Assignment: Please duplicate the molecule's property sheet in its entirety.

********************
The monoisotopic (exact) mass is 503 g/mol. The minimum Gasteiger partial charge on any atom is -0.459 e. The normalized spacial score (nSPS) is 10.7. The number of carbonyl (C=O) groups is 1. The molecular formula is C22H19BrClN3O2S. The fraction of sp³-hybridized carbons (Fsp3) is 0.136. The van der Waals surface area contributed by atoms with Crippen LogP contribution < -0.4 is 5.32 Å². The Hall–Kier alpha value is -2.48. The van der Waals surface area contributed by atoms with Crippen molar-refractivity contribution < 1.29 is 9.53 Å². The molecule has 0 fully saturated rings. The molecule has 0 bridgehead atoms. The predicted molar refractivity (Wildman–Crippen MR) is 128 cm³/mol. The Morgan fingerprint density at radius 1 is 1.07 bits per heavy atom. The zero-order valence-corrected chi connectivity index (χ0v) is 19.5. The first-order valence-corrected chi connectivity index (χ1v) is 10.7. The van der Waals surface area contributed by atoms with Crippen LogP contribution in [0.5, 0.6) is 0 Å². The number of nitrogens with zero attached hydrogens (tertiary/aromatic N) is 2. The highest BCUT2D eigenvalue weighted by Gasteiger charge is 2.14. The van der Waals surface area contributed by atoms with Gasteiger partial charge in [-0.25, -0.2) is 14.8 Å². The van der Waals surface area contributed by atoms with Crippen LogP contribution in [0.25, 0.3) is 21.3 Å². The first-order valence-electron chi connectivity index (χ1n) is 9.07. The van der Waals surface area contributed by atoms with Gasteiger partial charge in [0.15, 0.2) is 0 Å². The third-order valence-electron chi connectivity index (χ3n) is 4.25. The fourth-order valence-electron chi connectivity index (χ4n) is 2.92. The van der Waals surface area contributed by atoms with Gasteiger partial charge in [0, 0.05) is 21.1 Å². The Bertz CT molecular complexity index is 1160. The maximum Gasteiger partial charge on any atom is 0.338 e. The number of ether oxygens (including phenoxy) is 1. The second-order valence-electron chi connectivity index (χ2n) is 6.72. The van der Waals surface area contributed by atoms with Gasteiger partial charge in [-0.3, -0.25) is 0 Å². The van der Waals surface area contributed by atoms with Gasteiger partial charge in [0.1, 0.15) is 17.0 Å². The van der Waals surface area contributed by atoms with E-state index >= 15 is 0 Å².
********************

The monoisotopic (exact) mass is 503 g/mol. The minimum Gasteiger partial charge on any atom is -0.459 e. The normalized spacial score (nSPS) is 10.7. The number of carbonyl (C=O) groups is 1. The molecular formula is C22H19BrClN3O2S. The fraction of sp³-hybridized carbons (Fsp3) is 0.136. The van der Waals surface area contributed by atoms with Crippen LogP contribution < -0.4 is 5.32 Å². The Hall–Kier alpha value is -2.48. The van der Waals surface area contributed by atoms with Crippen molar-refractivity contribution < 1.29 is 9.53 Å². The molecule has 0 fully saturated rings. The molecule has 0 bridgehead atoms. The predicted molar refractivity (Wildman–Crippen MR) is 128 cm³/mol. The Morgan fingerprint density at radius 1 is 1.07 bits per heavy atom. The zero-order valence-corrected chi connectivity index (χ0v) is 19.5. The first-order valence-corrected chi connectivity index (χ1v) is 10.7. The van der Waals surface area contributed by atoms with Crippen LogP contribution in [0.5, 0.6) is 0 Å². The number of nitrogens with zero attached hydrogens (tertiary/aromatic N) is 2. The highest BCUT2D eigenvalue weighted by Gasteiger charge is 2.14. The van der Waals surface area contributed by atoms with Gasteiger partial charge in [-0.25, -0.2) is 14.8 Å². The van der Waals surface area contributed by atoms with Crippen LogP contribution in [0.25, 0.3) is 21.3 Å². The first-order valence-electron chi connectivity index (χ1n) is 9.07. The van der Waals surface area contributed by atoms with Gasteiger partial charge in [0.15, 0.2) is 0 Å². The third-order valence-electron chi connectivity index (χ3n) is 4.25. The fourth-order valence-electron chi connectivity index (χ4n) is 2.92. The van der Waals surface area contributed by atoms with Gasteiger partial charge in [0, 0.05) is 21.1 Å². The Bertz CT molecular complexity index is 1160. The maximum Gasteiger partial charge on any atom is 0.338 e. The number of ether oxygens (including phenoxy) is 1. The second-order valence-electron chi connectivity index (χ2n) is 6.72. The van der Waals surface area contributed by atoms with Gasteiger partial charge in [-0.3, -0.25) is 0 Å². The van der Waals surface area contributed by atoms with Gasteiger partial charge in [0.1, 0.15) is 17.0 Å². The van der Waals surface area contributed by atoms with E-state index >= 15 is 0 Å².